In 1936, art historian and philosopher Walter Benjamin published The Work of Art in the Age of Mechanical Reproduction to grapple with how the innovations of his day, namely photography, would forever change the public’s appreciation of art. He used the term aura to define what even the most perfect reproduction lacks: unity of a specific place and time at the moment of creation. Therein lies the revolution of NFTs: every object has the same aura. Whether you have the psychic income of owning CHAOS #1 Human or happen to click on the URL that leads to the same animation viewed by the rest of the world, your experience of the work is the exact same. 

Debates surrounding whether the rising popularity of NFTs will eclipse the demand for “real” art (visual works that exist in the real world) critically take for granted the mediums in which the artworks are produced. Beeple’s JPG is not trying to replace da Vinci’s oil on canvas; the same system for evaluating the qualities of EVERYDAYS: THE FIRST 500 DAYS does not apply to Salvator Mundi. The appreciation of an artwork should consider the capabilities of the canvas. Jacob Barnes, gallerist and founder of Grove Collective, explains that “NFTs are simultaneously everything and nothing to the art market; they are never going to replace physical art in the way that ebooks have not replaced books, but they provide an opportunity for a completely ancillary market that can develop into something quite meaningful, both to art production and markets.”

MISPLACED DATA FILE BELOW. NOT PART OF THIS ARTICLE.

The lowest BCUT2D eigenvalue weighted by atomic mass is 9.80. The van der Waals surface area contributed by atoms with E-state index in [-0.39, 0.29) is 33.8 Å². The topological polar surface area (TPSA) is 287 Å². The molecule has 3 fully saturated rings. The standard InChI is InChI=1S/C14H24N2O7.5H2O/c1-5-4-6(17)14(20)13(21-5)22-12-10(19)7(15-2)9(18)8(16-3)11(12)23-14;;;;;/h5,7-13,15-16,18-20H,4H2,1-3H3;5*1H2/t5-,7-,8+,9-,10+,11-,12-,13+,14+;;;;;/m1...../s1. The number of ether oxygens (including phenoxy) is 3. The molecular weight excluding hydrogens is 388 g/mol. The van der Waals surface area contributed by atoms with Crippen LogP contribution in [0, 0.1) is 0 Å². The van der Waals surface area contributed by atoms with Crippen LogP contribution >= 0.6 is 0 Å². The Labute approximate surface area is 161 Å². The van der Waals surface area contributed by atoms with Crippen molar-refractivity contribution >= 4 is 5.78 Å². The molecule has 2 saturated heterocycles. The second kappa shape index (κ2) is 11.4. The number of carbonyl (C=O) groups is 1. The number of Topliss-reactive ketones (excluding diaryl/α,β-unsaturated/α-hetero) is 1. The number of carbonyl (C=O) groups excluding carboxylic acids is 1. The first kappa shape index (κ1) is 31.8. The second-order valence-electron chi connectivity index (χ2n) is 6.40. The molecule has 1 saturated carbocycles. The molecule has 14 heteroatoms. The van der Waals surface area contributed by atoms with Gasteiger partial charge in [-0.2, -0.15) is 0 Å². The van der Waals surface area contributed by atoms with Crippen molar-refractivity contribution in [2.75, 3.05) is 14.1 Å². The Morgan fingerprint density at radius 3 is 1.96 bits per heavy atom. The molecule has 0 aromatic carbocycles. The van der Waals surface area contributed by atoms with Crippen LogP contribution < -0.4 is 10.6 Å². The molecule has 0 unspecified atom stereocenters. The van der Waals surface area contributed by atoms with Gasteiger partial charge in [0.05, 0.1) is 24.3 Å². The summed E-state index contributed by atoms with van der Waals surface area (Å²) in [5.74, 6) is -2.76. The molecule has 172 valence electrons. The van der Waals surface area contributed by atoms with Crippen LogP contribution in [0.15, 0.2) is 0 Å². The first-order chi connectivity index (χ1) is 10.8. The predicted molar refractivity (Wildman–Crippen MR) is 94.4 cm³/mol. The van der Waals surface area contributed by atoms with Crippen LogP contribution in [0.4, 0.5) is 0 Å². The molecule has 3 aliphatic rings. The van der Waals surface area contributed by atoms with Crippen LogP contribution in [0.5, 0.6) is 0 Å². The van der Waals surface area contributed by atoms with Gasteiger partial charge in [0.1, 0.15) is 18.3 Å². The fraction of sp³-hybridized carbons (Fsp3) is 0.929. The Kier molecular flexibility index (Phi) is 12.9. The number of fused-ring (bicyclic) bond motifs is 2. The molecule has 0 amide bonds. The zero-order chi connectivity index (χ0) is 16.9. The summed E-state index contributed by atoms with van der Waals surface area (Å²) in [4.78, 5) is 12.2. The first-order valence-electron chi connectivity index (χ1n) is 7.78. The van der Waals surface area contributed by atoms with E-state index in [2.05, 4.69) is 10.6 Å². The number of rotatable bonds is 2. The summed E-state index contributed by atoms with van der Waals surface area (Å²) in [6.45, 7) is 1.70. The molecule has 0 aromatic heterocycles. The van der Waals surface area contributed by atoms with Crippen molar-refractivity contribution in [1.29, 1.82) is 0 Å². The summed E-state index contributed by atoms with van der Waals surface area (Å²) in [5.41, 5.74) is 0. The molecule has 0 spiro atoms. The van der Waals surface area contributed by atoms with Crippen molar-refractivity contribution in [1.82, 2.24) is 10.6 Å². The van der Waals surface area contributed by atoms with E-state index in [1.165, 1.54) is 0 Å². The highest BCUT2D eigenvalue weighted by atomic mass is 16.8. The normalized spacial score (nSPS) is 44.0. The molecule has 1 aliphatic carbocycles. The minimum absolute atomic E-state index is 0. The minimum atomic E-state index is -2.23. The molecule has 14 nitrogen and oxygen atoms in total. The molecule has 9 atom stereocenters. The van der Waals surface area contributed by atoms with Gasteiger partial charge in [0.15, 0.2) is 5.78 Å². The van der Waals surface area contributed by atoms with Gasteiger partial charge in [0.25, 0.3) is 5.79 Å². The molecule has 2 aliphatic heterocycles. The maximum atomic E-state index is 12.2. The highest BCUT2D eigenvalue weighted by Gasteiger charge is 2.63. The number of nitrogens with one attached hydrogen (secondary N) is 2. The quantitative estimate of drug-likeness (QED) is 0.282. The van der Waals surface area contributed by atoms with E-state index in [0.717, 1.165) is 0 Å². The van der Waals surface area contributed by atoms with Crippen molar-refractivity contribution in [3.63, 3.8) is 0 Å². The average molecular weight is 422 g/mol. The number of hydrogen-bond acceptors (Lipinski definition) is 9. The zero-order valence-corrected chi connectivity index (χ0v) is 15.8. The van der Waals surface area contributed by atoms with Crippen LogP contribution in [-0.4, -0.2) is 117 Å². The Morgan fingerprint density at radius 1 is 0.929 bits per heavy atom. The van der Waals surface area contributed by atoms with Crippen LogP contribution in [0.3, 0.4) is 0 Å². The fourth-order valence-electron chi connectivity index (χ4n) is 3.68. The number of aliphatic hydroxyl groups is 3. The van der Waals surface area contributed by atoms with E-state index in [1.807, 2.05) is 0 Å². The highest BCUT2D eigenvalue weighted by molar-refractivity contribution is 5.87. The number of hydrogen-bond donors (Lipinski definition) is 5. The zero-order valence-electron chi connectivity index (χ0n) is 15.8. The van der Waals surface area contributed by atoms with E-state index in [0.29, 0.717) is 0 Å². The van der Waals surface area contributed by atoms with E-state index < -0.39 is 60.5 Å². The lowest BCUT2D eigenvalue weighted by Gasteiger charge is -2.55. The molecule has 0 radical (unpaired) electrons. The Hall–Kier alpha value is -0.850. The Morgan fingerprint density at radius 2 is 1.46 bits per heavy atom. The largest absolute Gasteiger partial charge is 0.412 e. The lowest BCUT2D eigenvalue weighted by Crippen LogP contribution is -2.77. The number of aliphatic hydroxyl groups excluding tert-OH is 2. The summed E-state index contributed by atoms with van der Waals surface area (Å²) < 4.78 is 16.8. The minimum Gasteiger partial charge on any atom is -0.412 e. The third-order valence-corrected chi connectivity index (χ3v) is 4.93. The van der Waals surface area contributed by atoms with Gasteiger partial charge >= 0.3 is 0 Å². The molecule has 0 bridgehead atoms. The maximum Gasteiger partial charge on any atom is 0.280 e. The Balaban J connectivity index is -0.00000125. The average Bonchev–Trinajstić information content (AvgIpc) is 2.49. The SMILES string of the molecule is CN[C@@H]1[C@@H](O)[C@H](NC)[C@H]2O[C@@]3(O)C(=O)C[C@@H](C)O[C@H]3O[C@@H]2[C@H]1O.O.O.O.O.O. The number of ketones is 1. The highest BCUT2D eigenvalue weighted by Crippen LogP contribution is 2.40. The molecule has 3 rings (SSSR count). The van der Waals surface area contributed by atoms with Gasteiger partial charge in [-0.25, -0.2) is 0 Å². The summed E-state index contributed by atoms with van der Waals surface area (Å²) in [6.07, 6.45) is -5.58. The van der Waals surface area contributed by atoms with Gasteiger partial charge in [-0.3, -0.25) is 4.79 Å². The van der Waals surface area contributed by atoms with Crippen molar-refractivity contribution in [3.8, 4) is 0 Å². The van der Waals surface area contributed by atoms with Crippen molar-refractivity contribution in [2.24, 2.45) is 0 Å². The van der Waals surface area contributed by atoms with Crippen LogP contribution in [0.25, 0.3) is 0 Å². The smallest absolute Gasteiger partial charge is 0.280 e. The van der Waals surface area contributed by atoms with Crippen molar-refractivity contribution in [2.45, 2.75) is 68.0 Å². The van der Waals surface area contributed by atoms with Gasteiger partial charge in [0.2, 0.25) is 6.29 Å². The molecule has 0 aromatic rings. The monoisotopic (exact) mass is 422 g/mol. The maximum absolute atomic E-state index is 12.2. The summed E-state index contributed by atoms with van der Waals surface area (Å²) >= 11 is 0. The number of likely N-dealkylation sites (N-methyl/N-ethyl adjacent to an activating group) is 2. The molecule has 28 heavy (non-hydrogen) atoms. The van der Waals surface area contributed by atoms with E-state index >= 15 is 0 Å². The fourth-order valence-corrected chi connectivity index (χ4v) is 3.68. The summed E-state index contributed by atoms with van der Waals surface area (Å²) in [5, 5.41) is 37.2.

NFTs are not inconsistent with artistic creativity, rather, they are a vehicle for its democratization. Yet, certain projects such as “The Tarantino NFTs”, a collection of single iconic scenes from Pulp Fiction that feature personalized audio commentary by the acclaimed director, present a “choose your own adventure” approach to art sharing. Once a buyer owns one of these NFTs they “will enjoy the freedom of choosing between: 1. Keeping the secrets to himself for all eternity; 2. Sharing the secrets with a few trusted loved ones; 3. Sharing the secrets publicly with the world,” according to the website. The freedom to house a private collection on your computer or to turn the world into a museum adds a certain moral component to the ownership of NFTs that precludes the digital asset from being considered art for art’s sake. Additionally, the existence of a guarantee of authenticity responds to the art world’s need to monetise production and recognises creators of digital content. 

NFTs do challenge traditional conceptions of ownership. Urs Fischer’s CHAOS series examines how objects define people’s perception of the world and function as the building blocks of their own value system. When the human-object relationship is disrupted, chaos ensues. What better conditions for art to intervene? 

“People seem to fear art. Art has always been a word for this thing that can’t be rationalized; when you see or hear something that you struggle to explain,” Fischer says, “But that’s its strength, of course, that’s what the word ‘art’ is for.” According to the artist, the egg in CHAOS #1 Human symbolizes new beginnings and the lighter represents humankind’s most important discovery, fire. Using this frame of reference, the egg could also be seen as digital assets. NFTs may be a baptism of fire for the art world, but no one ever said creativity was easy.  

Image Credit: Urs Fischer